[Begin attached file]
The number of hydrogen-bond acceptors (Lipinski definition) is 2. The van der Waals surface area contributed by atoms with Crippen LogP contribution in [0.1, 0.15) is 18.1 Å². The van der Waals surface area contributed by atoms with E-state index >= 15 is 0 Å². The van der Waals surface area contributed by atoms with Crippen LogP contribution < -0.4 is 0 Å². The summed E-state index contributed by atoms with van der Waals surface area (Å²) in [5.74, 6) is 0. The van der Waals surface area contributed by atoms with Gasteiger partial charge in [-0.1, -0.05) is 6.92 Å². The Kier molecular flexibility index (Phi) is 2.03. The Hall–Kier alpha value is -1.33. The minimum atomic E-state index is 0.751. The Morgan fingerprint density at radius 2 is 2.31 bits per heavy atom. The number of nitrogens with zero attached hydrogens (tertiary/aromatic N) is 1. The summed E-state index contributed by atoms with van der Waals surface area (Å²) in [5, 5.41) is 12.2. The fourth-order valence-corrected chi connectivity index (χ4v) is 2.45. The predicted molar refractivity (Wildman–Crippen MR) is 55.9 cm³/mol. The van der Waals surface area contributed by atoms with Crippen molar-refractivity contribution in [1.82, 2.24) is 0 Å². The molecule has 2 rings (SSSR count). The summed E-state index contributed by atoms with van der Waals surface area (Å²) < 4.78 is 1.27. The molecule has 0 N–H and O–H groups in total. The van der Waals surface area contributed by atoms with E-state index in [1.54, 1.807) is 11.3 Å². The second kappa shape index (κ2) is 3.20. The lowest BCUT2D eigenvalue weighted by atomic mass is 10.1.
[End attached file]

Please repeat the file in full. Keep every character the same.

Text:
The number of hydrogen-bond acceptors (Lipinski definition) is 2. The van der Waals surface area contributed by atoms with Crippen LogP contribution in [0.1, 0.15) is 18.1 Å². The van der Waals surface area contributed by atoms with E-state index >= 15 is 0 Å². The van der Waals surface area contributed by atoms with Crippen LogP contribution < -0.4 is 0 Å². The summed E-state index contributed by atoms with van der Waals surface area (Å²) in [5.74, 6) is 0. The van der Waals surface area contributed by atoms with Gasteiger partial charge in [-0.1, -0.05) is 6.92 Å². The Kier molecular flexibility index (Phi) is 2.03. The Hall–Kier alpha value is -1.33. The minimum atomic E-state index is 0.751. The Morgan fingerprint density at radius 2 is 2.31 bits per heavy atom. The number of nitrogens with zero attached hydrogens (tertiary/aromatic N) is 1. The summed E-state index contributed by atoms with van der Waals surface area (Å²) in [5, 5.41) is 12.2. The fourth-order valence-corrected chi connectivity index (χ4v) is 2.45. The predicted molar refractivity (Wildman–Crippen MR) is 55.9 cm³/mol. The van der Waals surface area contributed by atoms with Crippen molar-refractivity contribution in [1.82, 2.24) is 0 Å². The molecule has 2 rings (SSSR count). The summed E-state index contributed by atoms with van der Waals surface area (Å²) < 4.78 is 1.27. The molecule has 0 N–H and O–H groups in total. The van der Waals surface area contributed by atoms with E-state index in [1.54, 1.807) is 11.3 Å². The second kappa shape index (κ2) is 3.20. The lowest BCUT2D eigenvalue weighted by atomic mass is 10.1.